The energy company, which is proposing to expand the Trans Mountain pipeline and the tank storage facility in Burnaby, wants to keep the plan confidential because it contains proprietary information, but that doesnt sit well with Mayor Derek Corrigan.
We know that Kinder Morgan does not have the capacity to deal with potential spills and fires, and we are determined to ensure that they are not permitted to hide from the public the inadequacy of their plans, he said in a press release. By denying access to the emergency management documents, Kinder Morgan is increasing the risk to the citizens of Burnaby and emergency personnel.
The local fire department has been one of the companys most vocal critics when it comes to safety, claiming the company is not prepared to handle a major fire at the tank farm. Now the provincial government has chimed in, arguing to the National Energy Board that Kinder Morgans plans should not be confidential.
It is unclear to the province how emergency response procedures, including the location of facilities and response equipment, or response time maps, could possibly contain information of a proprietary nature, the province stated in documents filed with the NEB.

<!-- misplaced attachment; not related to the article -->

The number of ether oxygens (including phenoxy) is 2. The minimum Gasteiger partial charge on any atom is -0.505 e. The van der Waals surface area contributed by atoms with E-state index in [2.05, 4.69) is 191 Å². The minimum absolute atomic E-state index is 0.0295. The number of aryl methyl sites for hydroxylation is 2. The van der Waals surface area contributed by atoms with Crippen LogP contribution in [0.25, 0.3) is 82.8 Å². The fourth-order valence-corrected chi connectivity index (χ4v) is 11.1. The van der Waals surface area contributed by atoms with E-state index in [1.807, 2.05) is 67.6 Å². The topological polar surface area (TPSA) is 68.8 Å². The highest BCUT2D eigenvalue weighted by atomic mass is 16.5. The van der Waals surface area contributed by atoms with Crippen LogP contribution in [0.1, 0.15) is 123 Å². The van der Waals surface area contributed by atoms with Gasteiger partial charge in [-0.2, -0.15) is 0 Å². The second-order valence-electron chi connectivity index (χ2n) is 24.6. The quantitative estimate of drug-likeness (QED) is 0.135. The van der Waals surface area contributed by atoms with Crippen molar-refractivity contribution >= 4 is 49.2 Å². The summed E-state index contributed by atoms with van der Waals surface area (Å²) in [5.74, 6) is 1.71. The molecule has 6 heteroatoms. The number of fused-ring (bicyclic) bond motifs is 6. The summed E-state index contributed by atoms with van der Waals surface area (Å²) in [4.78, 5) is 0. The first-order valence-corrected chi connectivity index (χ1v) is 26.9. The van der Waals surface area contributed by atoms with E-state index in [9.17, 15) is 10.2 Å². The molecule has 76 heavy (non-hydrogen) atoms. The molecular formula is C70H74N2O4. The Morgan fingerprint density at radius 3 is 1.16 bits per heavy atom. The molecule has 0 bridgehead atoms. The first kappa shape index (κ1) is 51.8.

When asked why the plan was proprietary, Kinder Morgan spokesperson Ali Hounsell explained that there is information phone numbers and locations of equipment that isnt meant to be shared publicly. However, the city, fire department and province all have a copy of the plan, she added, and theres a public summary available online.
We have an emergency response plan in place today, audited (and) shared with local responders. We are required to file a detailed response plan for the new pipeline before operation, and we will do that, she said.
The NEBs Whitney Punchak said the board will review intervenors comments and make a decision on the issue at a later date.
*Story updated with Kinder Morgan and NEB’s response.
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